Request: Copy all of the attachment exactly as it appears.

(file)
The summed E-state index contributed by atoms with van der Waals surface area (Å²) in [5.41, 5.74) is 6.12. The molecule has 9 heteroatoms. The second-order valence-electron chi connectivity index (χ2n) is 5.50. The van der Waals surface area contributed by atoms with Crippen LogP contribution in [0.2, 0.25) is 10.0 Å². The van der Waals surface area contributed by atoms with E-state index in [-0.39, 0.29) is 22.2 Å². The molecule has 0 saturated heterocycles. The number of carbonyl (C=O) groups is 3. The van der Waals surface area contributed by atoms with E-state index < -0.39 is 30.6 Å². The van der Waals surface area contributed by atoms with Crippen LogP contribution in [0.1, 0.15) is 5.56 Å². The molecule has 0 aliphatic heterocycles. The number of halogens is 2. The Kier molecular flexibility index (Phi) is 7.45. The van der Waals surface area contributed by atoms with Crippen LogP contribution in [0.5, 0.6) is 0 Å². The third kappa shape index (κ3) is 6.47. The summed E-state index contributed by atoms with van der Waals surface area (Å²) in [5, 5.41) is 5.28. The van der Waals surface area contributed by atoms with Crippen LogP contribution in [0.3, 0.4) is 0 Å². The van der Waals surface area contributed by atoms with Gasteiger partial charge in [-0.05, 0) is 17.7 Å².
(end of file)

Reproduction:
The summed E-state index contributed by atoms with van der Waals surface area (Å²) in [5.41, 5.74) is 6.12. The molecule has 9 heteroatoms. The second-order valence-electron chi connectivity index (χ2n) is 5.50. The van der Waals surface area contributed by atoms with Crippen LogP contribution in [0.2, 0.25) is 10.0 Å². The van der Waals surface area contributed by atoms with E-state index in [-0.39, 0.29) is 22.2 Å². The molecule has 0 saturated heterocycles. The number of carbonyl (C=O) groups is 3. The van der Waals surface area contributed by atoms with E-state index < -0.39 is 30.6 Å². The van der Waals surface area contributed by atoms with Crippen LogP contribution in [0.1, 0.15) is 5.56 Å². The molecule has 0 aliphatic heterocycles. The number of halogens is 2. The Kier molecular flexibility index (Phi) is 7.45. The van der Waals surface area contributed by atoms with Crippen LogP contribution in [0.5, 0.6) is 0 Å². The third kappa shape index (κ3) is 6.47. The summed E-state index contributed by atoms with van der Waals surface area (Å²) in [5, 5.41) is 5.28. The van der Waals surface area contributed by atoms with Crippen LogP contribution in [0.3, 0.4) is 0 Å². The van der Waals surface area contributed by atoms with Gasteiger partial charge in [-0.05, 0) is 17.7 Å².